Julian Knight: Home truth is your house may not be much of a pension

People may be disappointed if they bank on the equity value of property to finance retirement

My home is my pension. If only I could have a pound for every time someone has said that to me I'd probably have enough cash to afford both a home and a pension.

You can see why people say it. They have been imbued with the spectacle of rising house prices from the 1970s onwards which has actually been one of the greatest wealth bringers to the British working class – or what's left of it – in our history.

We all know the stories – you may be a beneficiary or your parents might – of people buying their homes for a few thousand pounds, bringing up their families and now sitting on property worth many hundreds of thousands.

Many of this golden cohort of people quite justifiably can consider their home a pension, or at least their cash deposit box, able to support themselves, their lifestyles and in turn help their children onto the ladder.

However, this is a dwindling group and although property has still generated returns for those who bought in the 1990s and 2000s these aren't anywhere near as great proportionately as those people who bought in the 1970s.

What's more, property values are vastly different across the UK. The 2000s saw a closing of the price differentials between London and the South-east and the rest of the UK, but since the financial crisis this gap has widened again and much more than may seem the case at first glance.

The UK property market in many parts of the country has been propped up by action to stave off mass repossessions and tight mortgage lending.

This has meant that prices have remained nominally high but only because there were next to no transactions.

Only now with the advent of the Government's Help to Buy scheme and the Bank of England's funding for lending are we seeing transactions – outside the South-east – start to tick up and some semblance of – for want of a better word – normality return to the housing market.

Regardless, though, I'd say that the lesson for most people in the UK from the property market today – unless we are talking buy to let – is that as an asset, I'm afraid I can't see how a recently acquired home can really promise to yield you enough cash for it to act as your pension.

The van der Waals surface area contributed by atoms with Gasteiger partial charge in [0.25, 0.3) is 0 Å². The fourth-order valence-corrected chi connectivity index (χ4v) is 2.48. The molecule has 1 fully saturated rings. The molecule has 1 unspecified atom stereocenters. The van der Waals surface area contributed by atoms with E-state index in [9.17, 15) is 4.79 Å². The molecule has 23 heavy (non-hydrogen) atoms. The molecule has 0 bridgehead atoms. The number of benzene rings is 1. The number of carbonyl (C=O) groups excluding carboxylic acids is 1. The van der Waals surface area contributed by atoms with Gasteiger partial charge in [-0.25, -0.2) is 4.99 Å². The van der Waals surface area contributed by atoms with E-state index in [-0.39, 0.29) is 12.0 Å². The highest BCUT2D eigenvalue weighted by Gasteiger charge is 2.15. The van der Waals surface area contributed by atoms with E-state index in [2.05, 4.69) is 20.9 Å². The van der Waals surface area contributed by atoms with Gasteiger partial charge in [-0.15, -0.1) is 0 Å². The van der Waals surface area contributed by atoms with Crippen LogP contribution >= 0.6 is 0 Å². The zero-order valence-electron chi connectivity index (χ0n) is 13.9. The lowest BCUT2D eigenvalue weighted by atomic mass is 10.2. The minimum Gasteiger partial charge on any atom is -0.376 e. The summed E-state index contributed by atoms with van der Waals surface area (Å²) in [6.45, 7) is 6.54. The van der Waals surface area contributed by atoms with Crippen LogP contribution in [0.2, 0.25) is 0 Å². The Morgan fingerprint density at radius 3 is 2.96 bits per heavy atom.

It may in certain circumstances actually be a millstone; especially if you have taken out an interest-only mortgage with no repayment vehicle in place or over borrowed.

As for those who will reach retirement with a pretty penny tied up in bricks and mortar the difficulty is getting the cash out.

Downsizing can be emotionally difficult. You may not sell in a timely manner and it can cost a fortune to buy a new place in stamp duty and other costs. And MGM Advantage, Retirement income firm, calculated this week that downsizing would only boost people's incomes by a relatively small amount – due to the fact that interest rates and annuity rates are so low.

As for equity release, this has become a better option of late. The industry, which use to resemble the wild west, has got its act together and products in the main are transparent and flexible in a way that wasn't the case a decade or so ago.

However, there is a big problem with equity release as a means by which to get money out of a property. This is because there are nowhere near enough providers with sufficient cash to tie up for what could be many decades to fulfil future demand.

Believe it or not I can see a scenario where homeowners are literally queuing up or putting the names on a waiting list to get equity release with potentially little hope. I know that may seem like an exaggeration, but the industry's own estimates suggest that they only have capacity for a tiny fraction of the total demand for their product in the future.

The upshot of all this is that if you are one of those people who thinks my property is my pension then you should think again, because in many cases it will disappoint.

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